At the Institut Curie, two CNRS teams have just reported crucial information on the orientation of cells as they divide. The cell division axis determines not only the position of the daughter cells but also their contents and hence their fate. The researchers have shown that the orientation of division depends on focal adhesions of the cell with its surroundings. They have also identified a new molecule that controls the localization of cellular determinants of so-called asymmetric cell division, thus giving rise to two different cells.
These two studies published in the October and November 2005 issues of Nature Cell Biology shed new light on one of the essential mechanisms in the life of a cell whose deregulation may give rise to cancer.
Division is an essential stage in the life of all cells: it participates in the body’s growth, wound repair, combating infection and in cell turnover. Within our bodies at any given moment some 250,000 million cells are dividing, that is 250,000 million mother cells are in the process of forming 500 000 million daughter cells. As individuals, however, we observe no change. This is because each newly formed cell has a well determined location. The mother cell has a given place among other cells in a tissue and, to avoid perturbing this organization, the daughter cells it produces are also appropriately placed. This very precise positioning is indispensable in maintaining the shape of our tissues and organs. The constraints imposed by the environment influence the division and position of the daughter cells.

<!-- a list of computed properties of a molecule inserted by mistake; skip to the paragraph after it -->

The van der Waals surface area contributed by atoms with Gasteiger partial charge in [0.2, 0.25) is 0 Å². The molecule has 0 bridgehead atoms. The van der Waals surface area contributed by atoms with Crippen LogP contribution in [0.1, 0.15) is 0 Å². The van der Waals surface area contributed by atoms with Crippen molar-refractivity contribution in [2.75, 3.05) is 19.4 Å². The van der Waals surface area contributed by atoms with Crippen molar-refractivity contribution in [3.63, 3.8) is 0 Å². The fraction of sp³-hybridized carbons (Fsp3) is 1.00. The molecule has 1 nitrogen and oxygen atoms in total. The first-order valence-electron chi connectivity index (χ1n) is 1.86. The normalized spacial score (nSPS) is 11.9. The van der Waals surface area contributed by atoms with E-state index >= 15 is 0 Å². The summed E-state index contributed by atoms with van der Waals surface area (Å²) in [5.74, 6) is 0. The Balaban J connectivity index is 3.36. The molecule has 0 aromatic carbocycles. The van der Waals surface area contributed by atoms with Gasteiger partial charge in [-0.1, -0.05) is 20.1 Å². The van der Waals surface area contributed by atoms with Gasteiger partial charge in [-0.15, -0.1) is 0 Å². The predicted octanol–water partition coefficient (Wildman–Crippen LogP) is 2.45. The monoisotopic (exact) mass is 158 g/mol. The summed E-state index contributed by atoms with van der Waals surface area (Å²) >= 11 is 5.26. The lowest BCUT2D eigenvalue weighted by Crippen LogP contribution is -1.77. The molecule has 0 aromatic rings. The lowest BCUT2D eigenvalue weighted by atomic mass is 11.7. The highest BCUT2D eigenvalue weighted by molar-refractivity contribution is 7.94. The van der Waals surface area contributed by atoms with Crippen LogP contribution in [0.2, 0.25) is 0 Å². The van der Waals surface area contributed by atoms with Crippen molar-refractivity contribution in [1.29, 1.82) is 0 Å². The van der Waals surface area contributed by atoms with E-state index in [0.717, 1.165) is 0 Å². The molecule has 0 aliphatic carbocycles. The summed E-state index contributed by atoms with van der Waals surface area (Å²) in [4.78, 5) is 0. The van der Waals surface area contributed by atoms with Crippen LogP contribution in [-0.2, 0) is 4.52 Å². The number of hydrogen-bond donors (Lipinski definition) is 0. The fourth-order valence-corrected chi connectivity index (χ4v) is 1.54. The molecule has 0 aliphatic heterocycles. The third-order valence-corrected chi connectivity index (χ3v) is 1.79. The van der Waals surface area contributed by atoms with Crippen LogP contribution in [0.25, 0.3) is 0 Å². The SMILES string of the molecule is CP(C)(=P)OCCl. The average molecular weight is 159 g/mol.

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Proteins must be folded correctly to fulfill their molecular functions in cells. Molecular assistants called chaperones help proteins exploit their inbuilt folding potential and reach the correct three-dimensional structure. Researchers at the Max Planck Institute of Biochemistry (MPIB) have demonstrated that actin, the most abundant protein in higher developed cells, does not have the inbuilt potential to fold and instead requires special assistance to fold into its active state. The chaperone TRiC uses a previously undescribed mechanism to perform actin folding. The study was recently published in the journal Cell.
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